Unskilled labor cost is eliminated as only skilled laborers are required in a handful amount. In 2014 the same Chinese company Winsun has broken a record by printing 10 houses in one day. Each house costs around $4,800 to build.

3d printing machine for printed house
the BOD2 print head that can move along three axes (Peri)

Another huge advantage that 3D-printed architecture can provide is a more sustainable way of building. Some specialists are even exploring natural and local materials for construction as an alternative to concrete.

Not to mention that concrete has a heavy carbon footprint. WASP and Mario Cucinella Architects are companies that are testing alternatives to concrete for 3D printing.

Also, many people around the world are facing massive housing shortages and often find that they don’t earn enough money to own a house. In those cases, 3D printing buildings could be a game-changing option that reduces costs and speeds up construction.

For now, 3D-printed buildings are still viewed as niche possibilities. It is becoming more popular but not yet mainstream.

Future of 3D printing House

3D printing is slowly positioning itself as the outstanding future of homebuilding. It promises cheaper, more durable and diversely designed housing options that can be built from the ground in a matter of days.

SQ4D is a company that has developed an Autonomous Robotic Construction System (ARCS) to show how in the future, homes will be built faster and for less expense. Recently a 1,900-square-foot home was constructed in 48 hours over eight days and only required $6,000 in materials.

Dubai which is a construction superpower has launched in 2016 the world’s most ambitious policy to promote 3D Printing. Where it commits to have at least 25% of all its new buildings be constructed using 3D-printed techniques by 2025. Another big initiative is KSA’s commitment to creating 1.5 million new private-sector homes by 2030.

As mentioned before, there’s an ongoing push to reduce the dependence on concrete since it has a large carbon footprint. Thus, people are interested in exploring alternative materials that offer the same durability for building projects but with more sustainability.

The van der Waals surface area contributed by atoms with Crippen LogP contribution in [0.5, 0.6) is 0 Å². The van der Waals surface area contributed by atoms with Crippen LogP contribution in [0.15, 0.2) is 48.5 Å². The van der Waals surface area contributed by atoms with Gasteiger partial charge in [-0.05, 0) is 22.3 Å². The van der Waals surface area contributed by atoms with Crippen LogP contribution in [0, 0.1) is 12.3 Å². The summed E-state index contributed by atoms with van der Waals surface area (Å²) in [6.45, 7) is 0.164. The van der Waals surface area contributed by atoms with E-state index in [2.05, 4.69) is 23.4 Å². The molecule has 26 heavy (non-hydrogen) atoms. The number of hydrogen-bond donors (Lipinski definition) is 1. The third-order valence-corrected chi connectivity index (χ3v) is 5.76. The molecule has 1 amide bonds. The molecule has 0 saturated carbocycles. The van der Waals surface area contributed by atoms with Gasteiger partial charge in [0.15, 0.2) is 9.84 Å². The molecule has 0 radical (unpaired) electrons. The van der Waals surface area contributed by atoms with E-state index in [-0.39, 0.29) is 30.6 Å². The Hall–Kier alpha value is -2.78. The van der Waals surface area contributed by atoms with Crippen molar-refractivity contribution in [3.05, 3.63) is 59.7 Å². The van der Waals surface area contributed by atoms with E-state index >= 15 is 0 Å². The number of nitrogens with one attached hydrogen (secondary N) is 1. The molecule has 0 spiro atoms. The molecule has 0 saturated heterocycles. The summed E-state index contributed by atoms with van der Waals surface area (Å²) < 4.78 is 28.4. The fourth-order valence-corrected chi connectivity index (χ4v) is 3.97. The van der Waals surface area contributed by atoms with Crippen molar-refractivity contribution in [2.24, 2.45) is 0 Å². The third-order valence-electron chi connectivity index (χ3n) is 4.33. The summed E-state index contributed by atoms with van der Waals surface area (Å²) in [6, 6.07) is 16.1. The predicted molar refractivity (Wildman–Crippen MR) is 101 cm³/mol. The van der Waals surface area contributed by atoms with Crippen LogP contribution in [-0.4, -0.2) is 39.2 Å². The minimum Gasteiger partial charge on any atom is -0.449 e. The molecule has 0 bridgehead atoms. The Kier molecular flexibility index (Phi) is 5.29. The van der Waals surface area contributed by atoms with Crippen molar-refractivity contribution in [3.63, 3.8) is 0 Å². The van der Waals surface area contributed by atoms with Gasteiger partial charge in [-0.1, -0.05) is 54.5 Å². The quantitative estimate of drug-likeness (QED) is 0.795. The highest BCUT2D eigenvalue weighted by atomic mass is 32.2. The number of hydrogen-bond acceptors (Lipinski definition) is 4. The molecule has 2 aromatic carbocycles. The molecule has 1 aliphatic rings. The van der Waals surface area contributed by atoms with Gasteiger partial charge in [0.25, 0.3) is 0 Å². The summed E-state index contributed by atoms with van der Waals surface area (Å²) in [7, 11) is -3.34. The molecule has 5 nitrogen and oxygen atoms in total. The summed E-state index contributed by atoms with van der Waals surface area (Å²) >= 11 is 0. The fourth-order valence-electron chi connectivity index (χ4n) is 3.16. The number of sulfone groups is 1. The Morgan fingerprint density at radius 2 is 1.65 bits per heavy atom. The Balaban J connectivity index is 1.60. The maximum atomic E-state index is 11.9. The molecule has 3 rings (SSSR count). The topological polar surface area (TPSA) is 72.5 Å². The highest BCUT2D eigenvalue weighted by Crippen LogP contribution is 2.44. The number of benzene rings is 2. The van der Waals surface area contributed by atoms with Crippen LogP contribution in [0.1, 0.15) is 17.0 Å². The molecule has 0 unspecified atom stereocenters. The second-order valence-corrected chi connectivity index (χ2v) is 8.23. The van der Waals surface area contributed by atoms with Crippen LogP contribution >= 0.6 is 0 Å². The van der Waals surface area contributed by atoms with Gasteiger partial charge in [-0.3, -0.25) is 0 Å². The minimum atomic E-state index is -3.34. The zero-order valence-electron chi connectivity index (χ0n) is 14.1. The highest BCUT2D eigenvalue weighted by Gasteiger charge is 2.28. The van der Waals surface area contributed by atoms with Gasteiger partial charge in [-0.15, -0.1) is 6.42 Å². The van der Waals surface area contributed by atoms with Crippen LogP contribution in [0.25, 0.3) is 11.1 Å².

ICON is a US-based developer of advanced construction technologies and is working with NASA to create the first simulated Mars habitat. If or when life became possible on Mars, being able to utilize local resources is important for projects that are literally out of this world. It will be essential to utilize local materials to fabricate structures. 3D construction could be the main technology to build these structures.

Another futuristic idea is that people can rent 3D printers for home construction. Apis Cor is a company that has envisioned a time when people who are building their homes can rent a 3D printer from a rental supplier for their project.

It’s still in the prototype stage but making it possible to use rented equipment for 3D printing projects could be a major step for the industry. However, the machines must be easy to use with limited or no training.

Real-time rendering and visualization technology are also elevating the design of 3d printing houses. Both technologies combined offer architects and stakeholders a fast and efficient way to review designs in a more realistic environment and quickly see projects come to life.

It provides the ability to analyze lighting options, where shadows appear at certain times of the day and compare different types of materials either on-screen or via virtual reality.

Ehrlich Yanai Rhee Chaney Architects (EYRC) and Mighty Buildings are two companies collaborating to design and print a single-family home. 3D printing and real-time rendering are there to assist professionals to go beyond boundaries.

Hence this can help find solutions to today’s challenges and also prepare for tomorrow’s challenges. And now is the perfect time to start harnessing them and enjoying the benefits they bring.

Although some of the ideas here are still in the early stages, they’ll still encourage people to think differently about construction opportunities presented by 3D printing.

3D printing doesn’t suit every project equally well but it is proving its worth and bringing creative ideas to the world.

While it may well seem another decade before 3D printed houses can be commercialized or people can hire 3D printing contractors the same way as a conventional construction contractor.

However, based on prior and current projections, the development process may mature sooner than later.